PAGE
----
8. A storage disk drive motor as set forth in claim 2, wherein said thrust bearing comprises a fluid interposed between the bottom surface of said rotor hub and the upper end face of said sleeve axially opposed thereto, and dynamic pressure-generating grooves formed on at least one of the bottom surface of said rotor hub and the upper end face of said sleeve, for generating bearing force to support thrust-oriented loads acting on said fluid in response to rotation of said rotary member.
9. A storage disk drive motor as set forth in claim 2, wherein said sleeve is formed from one of copper, copper alloys, or stainless steel.
10. An electric motor including a stationary member and a rotary member rotatable relative to the stationary member, the motor comprising: a plurality of salient poles each including a laminated plurality of thin, wafer-shaped magnetic elements, provided on said rotary member and projecting from said rotary member axially inward;
a stator disposed on said stationary member and axially opposing said plurality of salient poles, such that electromagnetic force developed by energization of the stator magnetically attracts said rotary member axially inward; and
a thrust bearing for generating thrust load bearing force acting axially outward, wherein magnetic attractive force of said stator is balanced with thrust load-bearing force developed in said thrust bearing.
11. An electric motor as set forth in claim 10 wherein said rotary member includes a substantially cylindrical rod-shaped shaft, and said stationary member includes a substantially hollow cylindrical sleeve surrounding the shaft; the electric motor further comprising a radial bearing including a fluid interposed between the outer circumferential surface of said shaft and the inner circumferential surface of said sleeve radially opposed thereto, and dynamic pressure generating grooves formed on at least one of the outer circumferential surface of said shaft and the inner circumferential surface of said sleeve, for generating bearing force to support radially oriented loads acting on said fluid in response to rotation of said rotary member.
12. An electric motor as set forth in claim 11, wherein said rotary member further includes a rotor hub; and said thrust bearing includes a fluid interposed between a bottom surface of said rotor hub and an upper end face of said sleeve axially opposed thereto, and dynamic pressure-generating grooves formed on at least one of the bottom surface of said rotor hub and the upper end face of said sleeve for generating bearing force to support thrust-oriented loads acting on said fluid in response to rotation of said rotary member.
13. A storage disk drive device for driving a data storage disk and for accessing data on the disk for reading or writing data thereon, and including a base plate, a storage disk driving motor and a data read or write mechanism; wherein said storage disk driving motor comprises:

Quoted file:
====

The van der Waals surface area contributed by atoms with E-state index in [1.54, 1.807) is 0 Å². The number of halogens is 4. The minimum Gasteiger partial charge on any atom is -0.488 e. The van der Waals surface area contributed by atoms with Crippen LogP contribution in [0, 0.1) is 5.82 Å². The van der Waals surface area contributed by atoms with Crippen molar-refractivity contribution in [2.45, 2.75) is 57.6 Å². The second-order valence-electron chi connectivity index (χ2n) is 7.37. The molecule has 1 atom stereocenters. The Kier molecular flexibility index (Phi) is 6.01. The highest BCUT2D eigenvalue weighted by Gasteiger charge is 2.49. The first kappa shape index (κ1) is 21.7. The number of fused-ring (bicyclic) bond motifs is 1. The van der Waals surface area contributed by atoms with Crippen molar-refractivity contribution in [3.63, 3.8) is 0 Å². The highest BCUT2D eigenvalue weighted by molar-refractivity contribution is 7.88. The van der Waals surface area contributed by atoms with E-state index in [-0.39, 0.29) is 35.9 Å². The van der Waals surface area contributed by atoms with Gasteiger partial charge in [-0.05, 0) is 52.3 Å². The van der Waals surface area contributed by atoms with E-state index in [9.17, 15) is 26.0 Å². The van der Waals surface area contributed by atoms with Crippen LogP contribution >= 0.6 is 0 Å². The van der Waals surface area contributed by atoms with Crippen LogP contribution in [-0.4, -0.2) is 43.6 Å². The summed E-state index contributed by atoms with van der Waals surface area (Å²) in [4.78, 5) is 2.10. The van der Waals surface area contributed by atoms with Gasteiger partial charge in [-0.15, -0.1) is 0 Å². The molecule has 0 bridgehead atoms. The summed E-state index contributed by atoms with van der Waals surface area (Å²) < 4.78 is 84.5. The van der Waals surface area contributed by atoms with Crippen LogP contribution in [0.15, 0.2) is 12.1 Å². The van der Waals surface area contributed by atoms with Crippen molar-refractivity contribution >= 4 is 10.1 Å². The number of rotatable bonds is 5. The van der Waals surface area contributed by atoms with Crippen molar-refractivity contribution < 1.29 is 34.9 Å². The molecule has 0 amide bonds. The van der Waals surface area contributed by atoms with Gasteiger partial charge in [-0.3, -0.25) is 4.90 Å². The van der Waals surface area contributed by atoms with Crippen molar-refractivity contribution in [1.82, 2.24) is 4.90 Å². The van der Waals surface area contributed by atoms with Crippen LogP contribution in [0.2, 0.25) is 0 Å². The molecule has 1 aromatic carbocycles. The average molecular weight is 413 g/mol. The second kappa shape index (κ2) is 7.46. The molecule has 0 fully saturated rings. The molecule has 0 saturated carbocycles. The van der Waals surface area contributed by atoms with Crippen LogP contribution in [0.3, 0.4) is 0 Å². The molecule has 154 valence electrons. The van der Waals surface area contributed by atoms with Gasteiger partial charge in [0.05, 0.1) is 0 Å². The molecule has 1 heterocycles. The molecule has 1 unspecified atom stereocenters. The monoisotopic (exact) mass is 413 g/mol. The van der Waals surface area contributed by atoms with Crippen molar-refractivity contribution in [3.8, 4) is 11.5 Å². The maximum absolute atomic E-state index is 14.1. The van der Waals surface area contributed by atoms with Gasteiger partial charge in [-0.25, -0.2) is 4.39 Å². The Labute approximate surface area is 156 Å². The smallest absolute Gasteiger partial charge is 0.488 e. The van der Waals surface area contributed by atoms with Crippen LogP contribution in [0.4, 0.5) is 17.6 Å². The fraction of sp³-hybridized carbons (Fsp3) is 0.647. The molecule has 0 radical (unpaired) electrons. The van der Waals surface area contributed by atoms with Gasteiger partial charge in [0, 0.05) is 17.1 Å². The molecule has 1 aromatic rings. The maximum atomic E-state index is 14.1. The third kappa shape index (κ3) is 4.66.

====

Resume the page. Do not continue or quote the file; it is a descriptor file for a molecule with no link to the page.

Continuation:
a stationary member fixedly coupled with the base plate;
a rotary member made from a non-magnetic material, said rotary member rotatable relative to the stationary member, and having a rotor hub for supporting a data storage disk;
a plurality of salient poles each including a laminated plurality of thin, wafer-shaped magnetic elements fastened to said rotor hub circumferentially spaced along its bottom surface thereby projecting axially inward;
a stator disposed on said stationary member and axially opposing said plurality of salient poles, such that electromagnetic force developed by energization of the stator magnetically attracts said rotary member axially inward; and
a thrust bearing for generating thrust load bearing force that acts axially outward, wherein magnetic attractive force of said stator is balanced with thrust load-bearing force developed in said thrust bearing.
14. A storage disk drive device as set forth in claim 13, wherein said rotor hub is made from a magnetic material and said plurality of salient poles are formed integrally with the bottom surface of said rotor hub.
15. A storage disk drive device as set forth in claim 13, further comprising a radial bearing for generating radial load bearing force acting radially, wherein said radial bearing comprises a fluid interposed between the outer circumferential surface of said shaft and the inner circumferential surface of said sleeve radially opposed thereto, and dynamic pressure-generating grooves formed on at least one of the outer circumferential surface of said shaft and the inner circumferential surface of said sleeve, for generating bearing force to support radially oriented loads acting on said fluid in response to rotation of said rotary member.
16. A storage disk drive device as set forth in claim 15, wherein said sleeve is formed from a porous, oil-impregnated metallic material.